But for your average podcasting project, you do not need the benefits of the Gold membership and you can just stick to the super easy and totally free option. 😍

ZapSplat is highly trusted by creators as shown by its 4.8 star score on TrustPilot. πŸ§‘β€βœˆοΈ

BBC

BBC_sound_effects

The BBC, the British Broadcasting Company, in general is great about making its archival content available to the public. This also goes for its library of sound effects. πŸŽ₯

The BBC Sound Effects Archive has 33,000 clips from over 100 years of recording across the world. They include tracks recorded during the World War II Blitz in London, recordings for their natural history shows, and many other sound effects you will not find anywhere else. Need background sounds from a Thai airport? A three min clip from the Don Muang airport is ready for you! ✈️

The website is very simple and easy to use. It just has a search bar where you put in your key terms. You can narrow your findings with three drop down menus: Categories, Duration, and Continents.

As for licensing, as long as you are using the tracks for non-commercial purposes and you credit the BBC, you can use them for free. If you want to use them for commercial purposes, you will need to purchase a license for them (it will redirect you to the Pro Sound Effects Online Library where you just need to click ‘add to cart’ and buy it). πŸ›’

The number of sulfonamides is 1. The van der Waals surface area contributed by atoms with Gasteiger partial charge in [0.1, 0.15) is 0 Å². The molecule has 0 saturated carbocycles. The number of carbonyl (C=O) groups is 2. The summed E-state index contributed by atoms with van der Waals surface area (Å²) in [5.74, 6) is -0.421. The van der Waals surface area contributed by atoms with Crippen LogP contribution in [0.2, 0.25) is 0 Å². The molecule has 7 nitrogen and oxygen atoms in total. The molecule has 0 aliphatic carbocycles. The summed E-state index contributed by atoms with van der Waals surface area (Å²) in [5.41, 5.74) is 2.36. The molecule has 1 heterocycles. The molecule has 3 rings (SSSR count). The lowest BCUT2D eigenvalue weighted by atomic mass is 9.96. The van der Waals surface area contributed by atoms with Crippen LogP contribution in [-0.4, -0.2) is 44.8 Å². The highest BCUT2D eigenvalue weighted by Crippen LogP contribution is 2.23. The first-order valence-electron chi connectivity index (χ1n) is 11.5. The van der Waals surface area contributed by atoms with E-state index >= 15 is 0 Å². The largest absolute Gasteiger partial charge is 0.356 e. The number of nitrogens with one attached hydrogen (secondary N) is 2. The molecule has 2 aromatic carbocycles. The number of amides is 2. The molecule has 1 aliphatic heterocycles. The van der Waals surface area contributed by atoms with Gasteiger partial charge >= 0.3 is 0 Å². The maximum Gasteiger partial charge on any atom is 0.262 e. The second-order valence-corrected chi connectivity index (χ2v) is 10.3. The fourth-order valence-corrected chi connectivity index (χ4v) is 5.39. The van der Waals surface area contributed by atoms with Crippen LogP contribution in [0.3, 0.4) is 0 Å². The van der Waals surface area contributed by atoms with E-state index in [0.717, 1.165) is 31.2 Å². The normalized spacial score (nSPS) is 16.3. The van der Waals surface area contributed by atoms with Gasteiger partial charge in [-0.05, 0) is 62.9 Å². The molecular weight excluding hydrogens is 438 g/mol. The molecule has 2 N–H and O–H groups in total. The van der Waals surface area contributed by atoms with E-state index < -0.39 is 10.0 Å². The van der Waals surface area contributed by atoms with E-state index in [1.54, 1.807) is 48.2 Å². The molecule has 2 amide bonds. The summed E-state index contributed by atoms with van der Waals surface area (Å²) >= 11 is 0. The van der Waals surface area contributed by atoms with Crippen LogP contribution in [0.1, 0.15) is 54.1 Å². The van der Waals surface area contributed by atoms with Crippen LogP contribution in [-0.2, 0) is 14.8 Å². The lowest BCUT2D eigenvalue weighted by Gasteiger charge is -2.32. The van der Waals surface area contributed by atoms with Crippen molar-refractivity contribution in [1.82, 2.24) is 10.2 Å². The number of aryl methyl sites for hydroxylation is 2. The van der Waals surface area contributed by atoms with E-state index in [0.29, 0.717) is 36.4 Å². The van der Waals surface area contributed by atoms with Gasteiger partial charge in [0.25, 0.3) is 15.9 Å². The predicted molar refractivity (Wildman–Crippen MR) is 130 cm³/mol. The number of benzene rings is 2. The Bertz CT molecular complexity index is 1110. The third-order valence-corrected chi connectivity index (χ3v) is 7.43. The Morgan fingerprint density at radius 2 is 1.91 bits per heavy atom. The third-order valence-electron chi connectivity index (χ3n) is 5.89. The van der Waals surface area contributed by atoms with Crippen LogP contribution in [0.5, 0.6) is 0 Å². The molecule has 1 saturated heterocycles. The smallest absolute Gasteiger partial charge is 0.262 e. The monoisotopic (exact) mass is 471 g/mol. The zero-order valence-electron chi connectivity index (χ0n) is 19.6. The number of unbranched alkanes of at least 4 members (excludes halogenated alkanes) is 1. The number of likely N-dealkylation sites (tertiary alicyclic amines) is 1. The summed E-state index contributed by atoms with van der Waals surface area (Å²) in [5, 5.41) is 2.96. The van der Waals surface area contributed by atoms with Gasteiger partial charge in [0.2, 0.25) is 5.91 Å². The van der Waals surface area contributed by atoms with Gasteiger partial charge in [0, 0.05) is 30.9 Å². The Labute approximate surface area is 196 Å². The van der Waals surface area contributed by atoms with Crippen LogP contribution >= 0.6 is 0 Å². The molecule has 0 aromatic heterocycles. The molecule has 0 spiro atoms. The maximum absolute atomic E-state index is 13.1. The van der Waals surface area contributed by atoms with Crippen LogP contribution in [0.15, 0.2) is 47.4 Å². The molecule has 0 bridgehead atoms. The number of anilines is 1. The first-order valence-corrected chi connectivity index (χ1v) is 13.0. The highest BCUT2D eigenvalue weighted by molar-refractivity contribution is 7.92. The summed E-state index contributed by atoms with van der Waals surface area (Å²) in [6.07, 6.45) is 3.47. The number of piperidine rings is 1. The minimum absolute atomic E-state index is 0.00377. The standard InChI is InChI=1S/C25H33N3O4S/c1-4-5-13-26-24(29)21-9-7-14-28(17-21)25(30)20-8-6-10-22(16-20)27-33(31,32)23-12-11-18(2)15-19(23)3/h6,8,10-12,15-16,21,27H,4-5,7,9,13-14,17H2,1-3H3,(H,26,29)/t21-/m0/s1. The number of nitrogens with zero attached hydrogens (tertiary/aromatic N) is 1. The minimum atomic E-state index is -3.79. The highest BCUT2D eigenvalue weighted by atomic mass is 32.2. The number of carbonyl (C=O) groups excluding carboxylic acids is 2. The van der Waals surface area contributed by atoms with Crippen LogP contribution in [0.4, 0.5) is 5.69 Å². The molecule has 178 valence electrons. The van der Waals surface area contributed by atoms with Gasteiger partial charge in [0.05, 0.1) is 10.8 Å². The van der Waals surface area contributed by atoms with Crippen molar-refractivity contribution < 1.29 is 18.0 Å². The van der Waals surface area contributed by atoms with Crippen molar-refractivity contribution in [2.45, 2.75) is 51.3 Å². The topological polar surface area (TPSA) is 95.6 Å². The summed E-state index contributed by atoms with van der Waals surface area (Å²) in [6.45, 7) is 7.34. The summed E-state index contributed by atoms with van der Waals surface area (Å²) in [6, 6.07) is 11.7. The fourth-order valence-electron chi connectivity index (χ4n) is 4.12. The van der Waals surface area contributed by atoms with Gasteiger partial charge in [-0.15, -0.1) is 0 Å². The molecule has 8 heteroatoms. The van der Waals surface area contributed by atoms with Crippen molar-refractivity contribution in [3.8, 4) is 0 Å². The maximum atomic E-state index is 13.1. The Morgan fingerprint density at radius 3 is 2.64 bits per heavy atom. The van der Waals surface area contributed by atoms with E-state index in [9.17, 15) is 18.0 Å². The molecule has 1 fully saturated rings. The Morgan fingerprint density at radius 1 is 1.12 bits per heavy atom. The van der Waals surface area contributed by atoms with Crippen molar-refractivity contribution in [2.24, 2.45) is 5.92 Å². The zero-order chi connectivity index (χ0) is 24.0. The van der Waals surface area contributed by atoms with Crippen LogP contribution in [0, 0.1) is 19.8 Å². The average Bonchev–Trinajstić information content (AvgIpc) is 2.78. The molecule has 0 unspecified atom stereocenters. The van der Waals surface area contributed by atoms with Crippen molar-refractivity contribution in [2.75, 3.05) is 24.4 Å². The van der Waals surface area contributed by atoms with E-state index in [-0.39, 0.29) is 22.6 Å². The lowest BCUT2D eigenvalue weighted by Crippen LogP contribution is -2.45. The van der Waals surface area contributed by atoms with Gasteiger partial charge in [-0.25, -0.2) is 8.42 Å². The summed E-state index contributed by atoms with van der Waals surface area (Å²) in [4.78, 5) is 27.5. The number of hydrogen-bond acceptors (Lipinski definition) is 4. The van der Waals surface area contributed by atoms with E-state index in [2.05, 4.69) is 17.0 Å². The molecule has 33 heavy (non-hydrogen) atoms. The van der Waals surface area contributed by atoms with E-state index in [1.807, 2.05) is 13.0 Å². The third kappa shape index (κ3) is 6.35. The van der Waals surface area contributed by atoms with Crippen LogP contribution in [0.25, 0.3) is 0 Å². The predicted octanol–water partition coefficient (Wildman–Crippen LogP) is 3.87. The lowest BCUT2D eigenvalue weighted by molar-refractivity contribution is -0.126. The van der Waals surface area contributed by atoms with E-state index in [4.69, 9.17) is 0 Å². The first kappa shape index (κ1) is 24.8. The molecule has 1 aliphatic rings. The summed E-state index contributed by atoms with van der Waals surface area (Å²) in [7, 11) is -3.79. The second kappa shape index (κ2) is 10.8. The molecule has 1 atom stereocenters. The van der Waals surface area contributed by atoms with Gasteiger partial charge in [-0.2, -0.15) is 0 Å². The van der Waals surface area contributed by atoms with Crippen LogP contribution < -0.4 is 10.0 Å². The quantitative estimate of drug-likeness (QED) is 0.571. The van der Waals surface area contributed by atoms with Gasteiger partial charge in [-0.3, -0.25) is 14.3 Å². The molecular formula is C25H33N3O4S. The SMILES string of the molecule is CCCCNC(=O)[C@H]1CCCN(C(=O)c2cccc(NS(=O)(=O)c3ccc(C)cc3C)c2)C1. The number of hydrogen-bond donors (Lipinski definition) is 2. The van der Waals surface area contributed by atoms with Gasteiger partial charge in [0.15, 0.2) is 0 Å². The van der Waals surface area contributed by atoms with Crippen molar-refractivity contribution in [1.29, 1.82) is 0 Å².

YouTube

You can’t leave YouTube out of any list you make about audio libraries. YouTube is huge and growing video by video, audio track by audio track every day. Whatever you are trying to design, create, or record, you should at least check out YouTube for inspiration. πŸ’»

One of the main features of YouTube, at least from the creator’s side, is YouTube Studio. This is where the free sound effects come in. In it, YouTube has one of the biggest libraries in the world: music, sounds, everything. It is all free. With one catch. You cannot use it in content outside YouTube.

The good news is that YouTube is getting into podcasts. So it is a great place to distribute your show. However, it is probably too much of a pain to create one track for YouTube with its free sound effects and one track without them for other platforms like Apple Podcasts, Spotify, etc. πŸ€·β€β™€οΈ

So, while it may seem like a good idea to pull sound effects from YouTube, you probably want to think twice.

Getting Started

Now that you have read through this guide, you might feel a little overwhelmed and not sure where to start. Like most things with podcasts, we suggest you start by exploring your options! πŸͺ

Click around and see what works for you and what does not. Every podcaster is different. πŸ§‘β€πŸš€

In fact, the more you can freely explore, the better. With podcast sound effects, often there are better options out there than you can imagine. People record and create all sorts of sounds that can add texture and depth to your intro/outro music and the main content of your episodes.

Brainstorm. Think about how you can podcast sound effects in your own show. Do your transitions between segments need a little more umph? Can you use sounds effects to add another layer of audio depth to your show or to help with the pacing? How about adding real life, immersive audio to draw in your listeners? Think big!

And as always, enjoy the podcast journey! πŸš€ πŸ’œ

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May 30, 2023